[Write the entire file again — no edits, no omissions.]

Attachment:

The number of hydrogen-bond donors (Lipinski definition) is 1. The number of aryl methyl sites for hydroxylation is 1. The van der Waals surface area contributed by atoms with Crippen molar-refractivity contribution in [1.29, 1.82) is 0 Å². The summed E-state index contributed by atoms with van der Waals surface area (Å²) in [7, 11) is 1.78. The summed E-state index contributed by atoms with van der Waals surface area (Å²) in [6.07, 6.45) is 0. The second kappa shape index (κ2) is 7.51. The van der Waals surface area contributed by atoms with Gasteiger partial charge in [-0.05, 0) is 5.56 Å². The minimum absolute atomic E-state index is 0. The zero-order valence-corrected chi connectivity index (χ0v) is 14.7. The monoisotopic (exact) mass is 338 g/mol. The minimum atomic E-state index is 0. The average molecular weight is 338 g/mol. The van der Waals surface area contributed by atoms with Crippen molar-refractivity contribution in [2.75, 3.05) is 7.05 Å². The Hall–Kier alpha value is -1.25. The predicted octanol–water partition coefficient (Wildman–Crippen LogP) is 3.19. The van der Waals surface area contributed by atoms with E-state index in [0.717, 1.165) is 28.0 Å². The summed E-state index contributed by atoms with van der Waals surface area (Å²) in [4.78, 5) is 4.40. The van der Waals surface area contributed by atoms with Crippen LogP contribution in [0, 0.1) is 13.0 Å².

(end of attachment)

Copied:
The number of hydrogen-bond donors (Lipinski definition) is 1. The number of aryl methyl sites for hydroxylation is 1. The van der Waals surface area contributed by atoms with Crippen molar-refractivity contribution in [1.29, 1.82) is 0 Å². The summed E-state index contributed by atoms with van der Waals surface area (Å²) in [7, 11) is 1.78. The summed E-state index contributed by atoms with van der Waals surface area (Å²) in [6.07, 6.45) is 0. The second kappa shape index (κ2) is 7.51. The van der Waals surface area contributed by atoms with Gasteiger partial charge in [-0.05, 0) is 5.56 Å². The minimum absolute atomic E-state index is 0. The zero-order valence-corrected chi connectivity index (χ0v) is 14.7. The monoisotopic (exact) mass is 338 g/mol. The minimum atomic E-state index is 0. The average molecular weight is 338 g/mol. The van der Waals surface area contributed by atoms with Crippen molar-refractivity contribution in [2.75, 3.05) is 7.05 Å². The Hall–Kier alpha value is -1.25. The predicted octanol–water partition coefficient (Wildman–Crippen LogP) is 3.19. The van der Waals surface area contributed by atoms with E-state index in [0.717, 1.165) is 28.0 Å². The summed E-state index contributed by atoms with van der Waals surface area (Å²) in [4.78, 5) is 4.40. The van der Waals surface area contributed by atoms with Crippen LogP contribution in [0, 0.1) is 13.0 Å².